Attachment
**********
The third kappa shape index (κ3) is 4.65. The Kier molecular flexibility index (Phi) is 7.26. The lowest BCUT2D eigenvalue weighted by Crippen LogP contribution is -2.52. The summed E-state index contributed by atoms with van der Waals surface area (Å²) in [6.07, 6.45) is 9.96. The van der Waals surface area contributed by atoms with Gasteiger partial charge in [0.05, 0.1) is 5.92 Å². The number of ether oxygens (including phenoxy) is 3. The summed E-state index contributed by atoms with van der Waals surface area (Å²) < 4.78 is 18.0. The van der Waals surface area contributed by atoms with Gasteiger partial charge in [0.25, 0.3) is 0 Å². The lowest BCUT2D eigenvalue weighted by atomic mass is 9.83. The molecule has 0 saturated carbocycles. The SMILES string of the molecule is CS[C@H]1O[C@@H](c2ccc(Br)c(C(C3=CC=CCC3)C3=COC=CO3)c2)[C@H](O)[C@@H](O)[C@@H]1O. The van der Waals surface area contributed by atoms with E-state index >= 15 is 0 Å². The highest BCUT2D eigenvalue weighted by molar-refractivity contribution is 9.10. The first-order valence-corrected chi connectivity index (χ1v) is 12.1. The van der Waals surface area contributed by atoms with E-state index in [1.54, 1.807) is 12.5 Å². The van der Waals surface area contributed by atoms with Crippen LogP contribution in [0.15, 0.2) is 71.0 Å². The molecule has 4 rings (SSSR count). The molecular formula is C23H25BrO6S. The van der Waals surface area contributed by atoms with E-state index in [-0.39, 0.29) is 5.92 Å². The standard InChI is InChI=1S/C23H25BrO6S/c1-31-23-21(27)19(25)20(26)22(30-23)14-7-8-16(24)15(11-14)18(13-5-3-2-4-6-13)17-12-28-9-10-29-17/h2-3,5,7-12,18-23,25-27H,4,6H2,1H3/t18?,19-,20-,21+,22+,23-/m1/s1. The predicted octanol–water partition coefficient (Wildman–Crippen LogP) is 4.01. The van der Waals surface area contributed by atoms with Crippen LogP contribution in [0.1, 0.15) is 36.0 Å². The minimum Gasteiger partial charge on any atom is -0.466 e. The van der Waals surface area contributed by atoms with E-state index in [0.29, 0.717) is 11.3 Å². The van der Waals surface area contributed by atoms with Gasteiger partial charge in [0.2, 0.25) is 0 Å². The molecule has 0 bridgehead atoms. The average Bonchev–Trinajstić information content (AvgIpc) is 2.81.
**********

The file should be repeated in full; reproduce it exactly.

The third kappa shape index (κ3) is 4.65. The Kier molecular flexibility index (Phi) is 7.26. The lowest BCUT2D eigenvalue weighted by Crippen LogP contribution is -2.52. The summed E-state index contributed by atoms with van der Waals surface area (Å²) in [6.07, 6.45) is 9.96. The van der Waals surface area contributed by atoms with Gasteiger partial charge in [0.05, 0.1) is 5.92 Å². The number of ether oxygens (including phenoxy) is 3. The summed E-state index contributed by atoms with van der Waals surface area (Å²) < 4.78 is 18.0. The van der Waals surface area contributed by atoms with Gasteiger partial charge in [0.25, 0.3) is 0 Å². The lowest BCUT2D eigenvalue weighted by atomic mass is 9.83. The molecule has 0 saturated carbocycles. The SMILES string of the molecule is CS[C@H]1O[C@@H](c2ccc(Br)c(C(C3=CC=CCC3)C3=COC=CO3)c2)[C@H](O)[C@@H](O)[C@@H]1O. The van der Waals surface area contributed by atoms with E-state index >= 15 is 0 Å². The highest BCUT2D eigenvalue weighted by molar-refractivity contribution is 9.10. The first-order valence-corrected chi connectivity index (χ1v) is 12.1. The van der Waals surface area contributed by atoms with E-state index in [1.54, 1.807) is 12.5 Å². The van der Waals surface area contributed by atoms with Crippen LogP contribution in [0.15, 0.2) is 71.0 Å². The molecule has 4 rings (SSSR count). The molecular formula is C23H25BrO6S. The van der Waals surface area contributed by atoms with E-state index in [-0.39, 0.29) is 5.92 Å². The standard InChI is InChI=1S/C23H25BrO6S/c1-31-23-21(27)19(25)20(26)22(30-23)14-7-8-16(24)15(11-14)18(13-5-3-2-4-6-13)17-12-28-9-10-29-17/h2-3,5,7-12,18-23,25-27H,4,6H2,1H3/t18?,19-,20-,21+,22+,23-/m1/s1. The predicted octanol–water partition coefficient (Wildman–Crippen LogP) is 4.01. The van der Waals surface area contributed by atoms with Crippen LogP contribution in [0.1, 0.15) is 36.0 Å². The minimum Gasteiger partial charge on any atom is -0.466 e. The van der Waals surface area contributed by atoms with E-state index in [0.29, 0.717) is 11.3 Å². The van der Waals surface area contributed by atoms with Gasteiger partial charge in [0.2, 0.25) is 0 Å². The molecule has 0 bridgehead atoms. The average Bonchev–Trinajstić information content (AvgIpc) is 2.81.